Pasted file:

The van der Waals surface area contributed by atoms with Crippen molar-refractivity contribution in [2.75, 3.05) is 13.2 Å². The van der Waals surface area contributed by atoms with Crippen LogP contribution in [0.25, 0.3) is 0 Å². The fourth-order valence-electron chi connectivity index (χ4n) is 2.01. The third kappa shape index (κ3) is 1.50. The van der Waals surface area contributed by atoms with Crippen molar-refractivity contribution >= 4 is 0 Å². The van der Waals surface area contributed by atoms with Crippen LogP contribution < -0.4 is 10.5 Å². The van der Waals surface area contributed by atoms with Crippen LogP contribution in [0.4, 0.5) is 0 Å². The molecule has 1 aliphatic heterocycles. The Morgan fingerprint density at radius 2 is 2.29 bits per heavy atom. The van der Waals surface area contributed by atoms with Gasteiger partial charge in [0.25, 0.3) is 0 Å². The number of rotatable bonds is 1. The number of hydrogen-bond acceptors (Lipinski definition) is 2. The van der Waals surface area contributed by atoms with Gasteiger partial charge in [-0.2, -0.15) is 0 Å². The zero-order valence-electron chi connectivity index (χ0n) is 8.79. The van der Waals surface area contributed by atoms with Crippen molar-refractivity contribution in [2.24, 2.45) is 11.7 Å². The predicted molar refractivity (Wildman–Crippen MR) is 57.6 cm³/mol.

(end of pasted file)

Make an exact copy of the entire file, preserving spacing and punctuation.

The van der Waals surface area contributed by atoms with Crippen molar-refractivity contribution in [2.75, 3.05) is 13.2 Å². The van der Waals surface area contributed by atoms with Crippen LogP contribution in [0.25, 0.3) is 0 Å². The fourth-order valence-electron chi connectivity index (χ4n) is 2.01. The third kappa shape index (κ3) is 1.50. The van der Waals surface area contributed by atoms with Crippen molar-refractivity contribution >= 4 is 0 Å². The van der Waals surface area contributed by atoms with Crippen LogP contribution < -0.4 is 10.5 Å². The van der Waals surface area contributed by atoms with Crippen LogP contribution in [0.4, 0.5) is 0 Å². The molecule has 1 aliphatic heterocycles. The Morgan fingerprint density at radius 2 is 2.29 bits per heavy atom. The van der Waals surface area contributed by atoms with Gasteiger partial charge in [0.25, 0.3) is 0 Å². The number of rotatable bonds is 1. The number of hydrogen-bond acceptors (Lipinski definition) is 2. The van der Waals surface area contributed by atoms with Gasteiger partial charge in [-0.2, -0.15) is 0 Å². The zero-order valence-electron chi connectivity index (χ0n) is 8.79. The van der Waals surface area contributed by atoms with Crippen molar-refractivity contribution in [2.24, 2.45) is 11.7 Å². The predicted molar refractivity (Wildman–Crippen MR) is 57.6 cm³/mol.